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Monday, July 8, 2013

Olivier Latry, Trois Siecles d'Orgue a Notre-Dame de Paris

There are few European cathedrals as venerable and iconic as that of Notre-Dame in Paris. From a musical perspective, too, stretching back to the middle ages and the famous school of vocal organum, there are few if any with as rich a history and as important a one. Much music having to do with the critically advanced French organ school originated there, for the obvious reason that there has been a line of organist-composers in residence stretching back many hundreds of years.

The current one, Olivier Latry, has recorded a disk of 300 years of compositions associated with the cathedral, Trois Siecles d'Orgue a Notre-Dame de Paris (Naive 5338). The 300 year period corresponds more-or-less to the age of the modern organ installed there, so there is a one-to-one relationship of music to instrument that makes perfect sense. And the music as a whole shows its stripes as an evolving body of work of a definite consistency in spite of the passing years. In brief there is much in the way of dynamics, color, symphonic drama, and an improvisatory style in part encouraged by the function of the organ in the liturgical service.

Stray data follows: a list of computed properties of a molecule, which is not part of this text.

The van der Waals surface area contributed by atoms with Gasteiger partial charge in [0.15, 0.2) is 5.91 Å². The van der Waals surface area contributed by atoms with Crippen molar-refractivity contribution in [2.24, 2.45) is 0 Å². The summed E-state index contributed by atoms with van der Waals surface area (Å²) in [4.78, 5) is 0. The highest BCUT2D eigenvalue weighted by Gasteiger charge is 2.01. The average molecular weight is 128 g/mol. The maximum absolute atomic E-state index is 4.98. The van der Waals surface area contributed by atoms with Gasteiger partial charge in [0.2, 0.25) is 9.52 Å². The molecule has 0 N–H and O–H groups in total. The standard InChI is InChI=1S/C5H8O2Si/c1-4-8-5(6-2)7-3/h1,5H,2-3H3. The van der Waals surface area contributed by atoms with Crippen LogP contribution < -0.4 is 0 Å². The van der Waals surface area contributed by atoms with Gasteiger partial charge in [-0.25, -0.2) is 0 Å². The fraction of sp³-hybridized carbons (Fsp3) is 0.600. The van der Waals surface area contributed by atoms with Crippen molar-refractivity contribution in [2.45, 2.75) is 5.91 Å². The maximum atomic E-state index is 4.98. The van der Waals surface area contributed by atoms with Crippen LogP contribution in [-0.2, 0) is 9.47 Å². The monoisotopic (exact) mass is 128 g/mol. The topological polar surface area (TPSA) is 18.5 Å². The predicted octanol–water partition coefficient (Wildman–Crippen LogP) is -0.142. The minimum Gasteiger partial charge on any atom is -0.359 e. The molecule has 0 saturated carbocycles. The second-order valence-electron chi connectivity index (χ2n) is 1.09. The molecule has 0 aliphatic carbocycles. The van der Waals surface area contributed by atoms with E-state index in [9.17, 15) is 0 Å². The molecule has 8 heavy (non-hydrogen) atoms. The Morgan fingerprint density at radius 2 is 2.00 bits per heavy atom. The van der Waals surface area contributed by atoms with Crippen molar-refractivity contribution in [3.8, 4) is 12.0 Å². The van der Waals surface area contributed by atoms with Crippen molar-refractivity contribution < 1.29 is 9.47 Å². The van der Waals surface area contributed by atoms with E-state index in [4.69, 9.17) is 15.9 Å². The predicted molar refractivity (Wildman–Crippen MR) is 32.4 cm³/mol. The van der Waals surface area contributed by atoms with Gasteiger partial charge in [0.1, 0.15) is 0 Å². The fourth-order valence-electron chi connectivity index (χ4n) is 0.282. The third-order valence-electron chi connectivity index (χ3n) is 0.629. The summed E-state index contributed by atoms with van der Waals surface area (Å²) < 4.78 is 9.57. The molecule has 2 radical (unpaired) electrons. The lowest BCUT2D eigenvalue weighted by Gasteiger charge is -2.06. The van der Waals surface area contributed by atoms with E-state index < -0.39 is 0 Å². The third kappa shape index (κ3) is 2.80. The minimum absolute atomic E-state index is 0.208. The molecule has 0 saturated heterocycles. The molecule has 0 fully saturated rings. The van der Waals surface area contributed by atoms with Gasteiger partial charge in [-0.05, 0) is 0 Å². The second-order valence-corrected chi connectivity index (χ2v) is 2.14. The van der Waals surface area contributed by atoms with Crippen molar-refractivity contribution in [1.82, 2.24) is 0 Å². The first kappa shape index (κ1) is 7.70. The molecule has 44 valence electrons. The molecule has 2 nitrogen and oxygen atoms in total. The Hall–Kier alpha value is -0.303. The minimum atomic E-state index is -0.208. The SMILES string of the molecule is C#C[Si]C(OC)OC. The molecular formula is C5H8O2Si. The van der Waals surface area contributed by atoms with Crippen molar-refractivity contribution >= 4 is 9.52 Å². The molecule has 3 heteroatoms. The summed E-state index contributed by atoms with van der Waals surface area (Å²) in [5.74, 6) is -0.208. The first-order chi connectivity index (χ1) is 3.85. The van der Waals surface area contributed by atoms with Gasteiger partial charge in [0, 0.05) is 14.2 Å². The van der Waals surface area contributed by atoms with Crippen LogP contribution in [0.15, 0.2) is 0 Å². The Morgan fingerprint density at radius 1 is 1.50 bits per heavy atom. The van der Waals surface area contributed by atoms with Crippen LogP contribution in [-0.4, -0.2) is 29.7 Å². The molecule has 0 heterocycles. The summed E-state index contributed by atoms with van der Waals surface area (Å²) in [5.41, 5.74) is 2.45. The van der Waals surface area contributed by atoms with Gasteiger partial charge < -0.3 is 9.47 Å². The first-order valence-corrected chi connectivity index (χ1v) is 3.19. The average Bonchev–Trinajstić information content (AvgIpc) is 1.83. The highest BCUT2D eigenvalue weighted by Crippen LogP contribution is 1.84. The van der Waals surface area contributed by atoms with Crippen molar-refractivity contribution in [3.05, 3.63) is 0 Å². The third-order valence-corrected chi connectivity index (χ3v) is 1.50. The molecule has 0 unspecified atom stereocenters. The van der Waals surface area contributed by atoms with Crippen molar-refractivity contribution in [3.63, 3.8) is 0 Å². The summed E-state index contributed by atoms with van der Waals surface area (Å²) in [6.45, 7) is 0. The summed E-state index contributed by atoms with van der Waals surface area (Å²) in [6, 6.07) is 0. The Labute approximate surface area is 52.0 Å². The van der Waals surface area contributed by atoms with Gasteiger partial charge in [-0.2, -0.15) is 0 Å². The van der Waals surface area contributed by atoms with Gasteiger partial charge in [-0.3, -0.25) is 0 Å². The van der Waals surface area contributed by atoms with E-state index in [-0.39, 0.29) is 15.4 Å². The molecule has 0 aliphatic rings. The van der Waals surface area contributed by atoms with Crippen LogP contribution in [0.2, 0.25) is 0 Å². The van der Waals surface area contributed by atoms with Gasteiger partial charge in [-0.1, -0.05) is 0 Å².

As expected the music is recorded on site, gloriously so. We cover much ground from the baroque pomp of Balbastre in his "marche des marseillois et l'air ca ira," Vierne's wondrous "carillon de westminster" with its variations on the very familiar time-denoting theme, to the present day and a boldly sonorous improvisation by Latry himself.

In between there is music that gives us a potent earful of the marvelous instrument and the breathtaking music composed for it.

It will no doubt be manna for all who love the French school, the early-to-modern organ music that forms such a key part of our musical heritage. Maestro Latry is marvelous, the sound is marvelous, the music is marvelous!

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